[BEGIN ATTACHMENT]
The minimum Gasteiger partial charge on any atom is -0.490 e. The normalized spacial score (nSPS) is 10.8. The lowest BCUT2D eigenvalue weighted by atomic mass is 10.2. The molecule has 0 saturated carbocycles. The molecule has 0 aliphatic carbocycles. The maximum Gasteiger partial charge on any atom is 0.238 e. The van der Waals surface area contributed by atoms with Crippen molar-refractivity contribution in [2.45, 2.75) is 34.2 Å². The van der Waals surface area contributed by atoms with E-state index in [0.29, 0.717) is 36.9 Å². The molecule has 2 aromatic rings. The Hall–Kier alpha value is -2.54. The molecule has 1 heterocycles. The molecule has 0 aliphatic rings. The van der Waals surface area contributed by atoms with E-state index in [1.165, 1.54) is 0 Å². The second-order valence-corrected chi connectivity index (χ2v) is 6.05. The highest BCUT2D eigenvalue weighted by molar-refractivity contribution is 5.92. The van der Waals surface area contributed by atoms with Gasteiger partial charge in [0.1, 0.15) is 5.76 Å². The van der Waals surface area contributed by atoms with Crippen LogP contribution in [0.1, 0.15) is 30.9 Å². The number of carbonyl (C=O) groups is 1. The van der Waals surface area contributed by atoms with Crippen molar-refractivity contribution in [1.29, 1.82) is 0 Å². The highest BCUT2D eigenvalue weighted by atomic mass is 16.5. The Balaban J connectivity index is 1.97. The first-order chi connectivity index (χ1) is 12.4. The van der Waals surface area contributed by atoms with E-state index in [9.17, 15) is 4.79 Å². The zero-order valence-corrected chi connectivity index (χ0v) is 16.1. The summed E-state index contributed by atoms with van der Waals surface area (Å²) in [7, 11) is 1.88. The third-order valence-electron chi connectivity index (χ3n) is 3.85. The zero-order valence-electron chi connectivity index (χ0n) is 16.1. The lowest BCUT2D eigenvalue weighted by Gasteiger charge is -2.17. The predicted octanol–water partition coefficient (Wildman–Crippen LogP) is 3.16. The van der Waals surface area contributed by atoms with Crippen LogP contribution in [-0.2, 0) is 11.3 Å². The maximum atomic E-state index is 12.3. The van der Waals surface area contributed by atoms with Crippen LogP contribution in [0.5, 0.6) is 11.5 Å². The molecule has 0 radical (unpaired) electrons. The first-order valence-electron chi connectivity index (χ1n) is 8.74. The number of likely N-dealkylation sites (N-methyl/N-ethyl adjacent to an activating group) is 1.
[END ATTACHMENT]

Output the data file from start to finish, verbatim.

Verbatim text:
The minimum Gasteiger partial charge on any atom is -0.490 e. The normalized spacial score (nSPS) is 10.8. The lowest BCUT2D eigenvalue weighted by atomic mass is 10.2. The molecule has 0 saturated carbocycles. The molecule has 0 aliphatic carbocycles. The maximum Gasteiger partial charge on any atom is 0.238 e. The van der Waals surface area contributed by atoms with Crippen molar-refractivity contribution in [2.45, 2.75) is 34.2 Å². The van der Waals surface area contributed by atoms with E-state index in [0.29, 0.717) is 36.9 Å². The molecule has 2 aromatic rings. The Hall–Kier alpha value is -2.54. The molecule has 1 heterocycles. The molecule has 0 aliphatic rings. The van der Waals surface area contributed by atoms with E-state index in [1.165, 1.54) is 0 Å². The second-order valence-corrected chi connectivity index (χ2v) is 6.05. The highest BCUT2D eigenvalue weighted by molar-refractivity contribution is 5.92. The van der Waals surface area contributed by atoms with Gasteiger partial charge in [0.1, 0.15) is 5.76 Å². The van der Waals surface area contributed by atoms with Crippen LogP contribution in [0.1, 0.15) is 30.9 Å². The number of carbonyl (C=O) groups is 1. The van der Waals surface area contributed by atoms with Crippen molar-refractivity contribution in [1.29, 1.82) is 0 Å². The highest BCUT2D eigenvalue weighted by atomic mass is 16.5. The Balaban J connectivity index is 1.97. The first-order chi connectivity index (χ1) is 12.4. The van der Waals surface area contributed by atoms with E-state index in [9.17, 15) is 4.79 Å². The zero-order valence-corrected chi connectivity index (χ0v) is 16.1. The summed E-state index contributed by atoms with van der Waals surface area (Å²) in [7, 11) is 1.88. The third-order valence-electron chi connectivity index (χ3n) is 3.85. The zero-order valence-electron chi connectivity index (χ0n) is 16.1. The lowest BCUT2D eigenvalue weighted by Gasteiger charge is -2.17. The predicted octanol–water partition coefficient (Wildman–Crippen LogP) is 3.16. The van der Waals surface area contributed by atoms with Crippen LogP contribution in [-0.2, 0) is 11.3 Å². The maximum atomic E-state index is 12.3. The van der Waals surface area contributed by atoms with Crippen LogP contribution in [0.5, 0.6) is 11.5 Å². The molecule has 0 radical (unpaired) electrons. The first-order valence-electron chi connectivity index (χ1n) is 8.74. The number of likely N-dealkylation sites (N-methyl/N-ethyl adjacent to an activating group) is 1.